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Phosphorus, an element of tremendous importance in commerce and research, was first isolated by Hennig Brandt in 1669. Following the standard practice of alchemists of his era, he protected his invention as a "trade secret" in hopes that he had discovered the Philosopher's Stone. Brandt's monopoly was broken a decade later by Robert Boyle, often regarded as the father of chemistry for his insistence on publishing experiments in sufficient detail so they could be reproduced by others. The description that Boyle and his assistant Abrose Godfrey Hanckwitz gave to the Royal Society of London is a fascinating account of their research with phosphorus. It begins with "As is before shewed, take Urine well putrefied in a Tub" and concludes with "If the Privy Parts be therewith rubb'd, they will be inflamed and burning for a good while after." I wonder who volunteered for that experiment!

MAGICAL Joseph Wright's "The Alchemist in Search of the Philosopher's Stone Discovers Phosphorus."
I was introduced to the wonders of phosphorus at the tender age of three. This was near the end of World War II, when Mom and I were living with my grandmother and three aunts, one of whom I convinced to give me a few kitchen matches. My combustion experiment soon got out of control, and I spent the next hour or so at the front window of my grandmother's house nervously watching firemen fight a grass fire in the field across the street. At the same time, phosphate, from Coca-Cola, was an important component in an unrelated set of experiments to develop a concoction I called "chemical dog food." Numerous formulations, most of which featured coffee grounds floating on a highly colored liquid, were prepared from as many different ingredients as I could find in the kitchen. The consumer evaluations I conducted with my grandmother's dog Mitzi were negative, and I eventually dropped the project.

In grade school, my research activities became more organized. Several of my playmates and I formed a "chemistry club." We combined our chemistry sets and set up a laboratory under the front porch of my house--I don't think Mom and Dad ever knew about it. By and large our experiments, many of which were more advanced versions of the earlier combustion study, were successful. We had fun, actually taught ourselves some chemistry, and survived with no permanent injuries. The house survived as well!

I didn't learn very much about phosphorus in college or in graduate school. Phosphorus played a minor role in my graduate and postdoctoral research--P2O5 to dry solvents and Wittig reagents to synthesize olefins. Imagine: nine years of advanced education and training with five years of specialization in organic chemistry--the chemistry of compounds from living organisms--and virtually no mention of phosphorus.

I was reintroduced to phosphorus by Hans Rilling, a biochemist at the University of Utah, when we began a long, productive collaboration to study the mechanisms of the reactions used by nature to join isoprene units. The substrates for our enzymes were diphosphate esters--molecules beautifully designed to be stable at physiological pH, but easily activated once inside the active site of an enzyme. One of the first hurdles I faced was how to prepare substrate analogs for mechanistic studies from precious, lovingly synthesized alcohols. The reactions used then gave miserable yields of at most a few milligrams of product. Over the next several years, my students and I developed a practical solution based on a simple displacement using inorganic pyrophosphate. We published a detailed description of the procedure in Organic Syntheses over the objections of a member of the editorial board who regarded our use of a vortex mixer, lyophilization, and chromatography on cellulose to purify the nonvolatile water-soluble products as being "too unfamiliar and biochemical" for organic chemists. Since then, my organic colleagues have become much less hydrophobic.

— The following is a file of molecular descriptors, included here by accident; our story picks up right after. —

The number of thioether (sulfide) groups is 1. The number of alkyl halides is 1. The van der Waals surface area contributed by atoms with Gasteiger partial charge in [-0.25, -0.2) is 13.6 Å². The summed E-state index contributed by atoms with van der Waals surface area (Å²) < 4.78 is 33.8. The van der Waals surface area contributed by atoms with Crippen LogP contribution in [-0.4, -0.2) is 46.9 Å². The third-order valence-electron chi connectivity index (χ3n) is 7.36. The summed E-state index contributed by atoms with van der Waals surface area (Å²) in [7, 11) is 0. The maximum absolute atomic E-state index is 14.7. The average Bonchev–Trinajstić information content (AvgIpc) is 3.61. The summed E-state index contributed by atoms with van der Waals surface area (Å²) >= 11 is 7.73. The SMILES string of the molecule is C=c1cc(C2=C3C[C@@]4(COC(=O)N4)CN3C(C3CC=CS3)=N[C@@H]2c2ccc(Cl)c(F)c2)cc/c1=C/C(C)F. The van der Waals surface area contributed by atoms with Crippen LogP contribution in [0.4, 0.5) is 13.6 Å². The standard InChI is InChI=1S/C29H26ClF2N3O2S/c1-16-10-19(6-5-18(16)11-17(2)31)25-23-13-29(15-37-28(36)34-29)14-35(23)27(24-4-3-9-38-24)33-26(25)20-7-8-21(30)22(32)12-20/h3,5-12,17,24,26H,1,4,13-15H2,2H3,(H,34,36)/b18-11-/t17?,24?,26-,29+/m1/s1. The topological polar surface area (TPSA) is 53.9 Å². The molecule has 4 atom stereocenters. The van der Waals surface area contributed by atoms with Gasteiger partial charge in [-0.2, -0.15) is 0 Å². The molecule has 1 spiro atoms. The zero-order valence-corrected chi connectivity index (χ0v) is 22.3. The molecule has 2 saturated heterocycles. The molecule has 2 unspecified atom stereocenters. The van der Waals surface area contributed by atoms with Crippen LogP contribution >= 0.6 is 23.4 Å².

Over the years, my group has become increasingly dependent on phosphorus. In addition to the isoprenoid diphosphates, we rely heavily on recombinant DNA technology. Consider a few of the beauties of phosphate esters in this regard: reverse transcription for making cDNA libraries from RNA, polymerase chain reaction for synthesizing customized DNA, cutting and pasting of DNA to make templates for generating recombinant proteins, chemical synthesis of DNA, and high-throughput DNA sequencing. These "tools of the trade" for today's chemist studying biosynthesis were unimaginable only three decades ago when I entered the field.

C. Dale Poulter is the John A. Widtsoe Distinguished Professor of Chemistry at the University of Utah. He has received the ACS Ernest Guenther and Repligen Awards for his work on isoprenoid biosynthesis and is editor-in-chief of the Journal of Organic Chemistry.


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Copyright © 2003 American Chemical Society

Name: From the Greek phosphoros, bringer of light.
Atomic mass: 30.97.
History: Discovered in 1669 by German physician Hennig Brandt.
Occurrence: Widely distributed in many minerals. Phosphate rock, containing apatite, is an important source.
Appearance: Solid nonmetal. Ordinary phosphorus is a waxy white solid. Phosphorus has white, red, and black allotropes. White phosphorus is soft, while red phosphorus is powdery.
Behavior: White phosphorus catches fire spontaneously in air. When exposed to damp air, it glows in the dark in a process known as chemiluminescence. It reacts vigorously with all the halogens.
Uses: An essential component of living systems found in nervous tissue, bones, cell protoplasm, and DNA, mostly as phosphate. Compounds are also used in fertilizers, insecticides, detergents, and foods.

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